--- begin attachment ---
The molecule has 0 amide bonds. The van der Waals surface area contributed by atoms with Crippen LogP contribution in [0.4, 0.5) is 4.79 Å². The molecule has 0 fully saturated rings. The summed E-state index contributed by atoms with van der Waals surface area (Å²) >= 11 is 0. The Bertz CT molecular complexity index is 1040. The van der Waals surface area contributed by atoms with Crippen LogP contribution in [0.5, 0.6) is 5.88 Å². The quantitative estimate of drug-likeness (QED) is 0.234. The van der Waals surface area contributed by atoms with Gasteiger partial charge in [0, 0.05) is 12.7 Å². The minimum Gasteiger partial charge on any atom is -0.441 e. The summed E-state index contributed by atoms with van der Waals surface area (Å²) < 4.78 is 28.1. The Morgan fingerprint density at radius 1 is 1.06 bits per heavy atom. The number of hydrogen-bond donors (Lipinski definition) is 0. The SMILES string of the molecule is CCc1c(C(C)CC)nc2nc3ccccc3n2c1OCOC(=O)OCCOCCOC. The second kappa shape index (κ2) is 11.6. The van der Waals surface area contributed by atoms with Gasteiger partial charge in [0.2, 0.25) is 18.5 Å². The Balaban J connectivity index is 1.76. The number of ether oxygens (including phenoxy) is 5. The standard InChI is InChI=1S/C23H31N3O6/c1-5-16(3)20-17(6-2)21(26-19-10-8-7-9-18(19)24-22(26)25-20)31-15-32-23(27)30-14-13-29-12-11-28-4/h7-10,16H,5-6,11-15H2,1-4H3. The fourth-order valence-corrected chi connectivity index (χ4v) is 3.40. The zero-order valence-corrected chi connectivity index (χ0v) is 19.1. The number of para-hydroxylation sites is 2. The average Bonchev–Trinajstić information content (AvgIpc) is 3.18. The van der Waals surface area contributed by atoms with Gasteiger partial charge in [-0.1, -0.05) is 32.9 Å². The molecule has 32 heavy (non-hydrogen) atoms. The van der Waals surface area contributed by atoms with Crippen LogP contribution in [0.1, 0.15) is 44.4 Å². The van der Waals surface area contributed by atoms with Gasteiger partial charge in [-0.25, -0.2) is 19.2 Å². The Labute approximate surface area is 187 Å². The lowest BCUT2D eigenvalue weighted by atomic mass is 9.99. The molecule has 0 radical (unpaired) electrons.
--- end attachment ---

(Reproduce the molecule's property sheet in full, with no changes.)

The molecule has 0 amide bonds. The van der Waals surface area contributed by atoms with Crippen LogP contribution in [0.4, 0.5) is 4.79 Å². The molecule has 0 fully saturated rings. The summed E-state index contributed by atoms with van der Waals surface area (Å²) >= 11 is 0. The Bertz CT molecular complexity index is 1040. The van der Waals surface area contributed by atoms with Crippen LogP contribution in [0.5, 0.6) is 5.88 Å². The quantitative estimate of drug-likeness (QED) is 0.234. The van der Waals surface area contributed by atoms with Gasteiger partial charge in [0, 0.05) is 12.7 Å². The minimum Gasteiger partial charge on any atom is -0.441 e. The summed E-state index contributed by atoms with van der Waals surface area (Å²) < 4.78 is 28.1. The Morgan fingerprint density at radius 1 is 1.06 bits per heavy atom. The number of hydrogen-bond donors (Lipinski definition) is 0. The SMILES string of the molecule is CCc1c(C(C)CC)nc2nc3ccccc3n2c1OCOC(=O)OCCOCCOC. The second kappa shape index (κ2) is 11.6. The van der Waals surface area contributed by atoms with Gasteiger partial charge in [0.2, 0.25) is 18.5 Å². The Balaban J connectivity index is 1.76. The number of ether oxygens (including phenoxy) is 5. The standard InChI is InChI=1S/C23H31N3O6/c1-5-16(3)20-17(6-2)21(26-19-10-8-7-9-18(19)24-22(26)25-20)31-15-32-23(27)30-14-13-29-12-11-28-4/h7-10,16H,5-6,11-15H2,1-4H3. The fourth-order valence-corrected chi connectivity index (χ4v) is 3.40. The zero-order valence-corrected chi connectivity index (χ0v) is 19.1. The number of para-hydroxylation sites is 2. The average Bonchev–Trinajstić information content (AvgIpc) is 3.18. The van der Waals surface area contributed by atoms with Gasteiger partial charge in [-0.1, -0.05) is 32.9 Å². The molecule has 32 heavy (non-hydrogen) atoms. The van der Waals surface area contributed by atoms with Crippen LogP contribution in [0.1, 0.15) is 44.4 Å². The van der Waals surface area contributed by atoms with Gasteiger partial charge in [-0.25, -0.2) is 19.2 Å². The Labute approximate surface area is 187 Å². The lowest BCUT2D eigenvalue weighted by atomic mass is 9.99. The molecule has 0 radical (unpaired) electrons.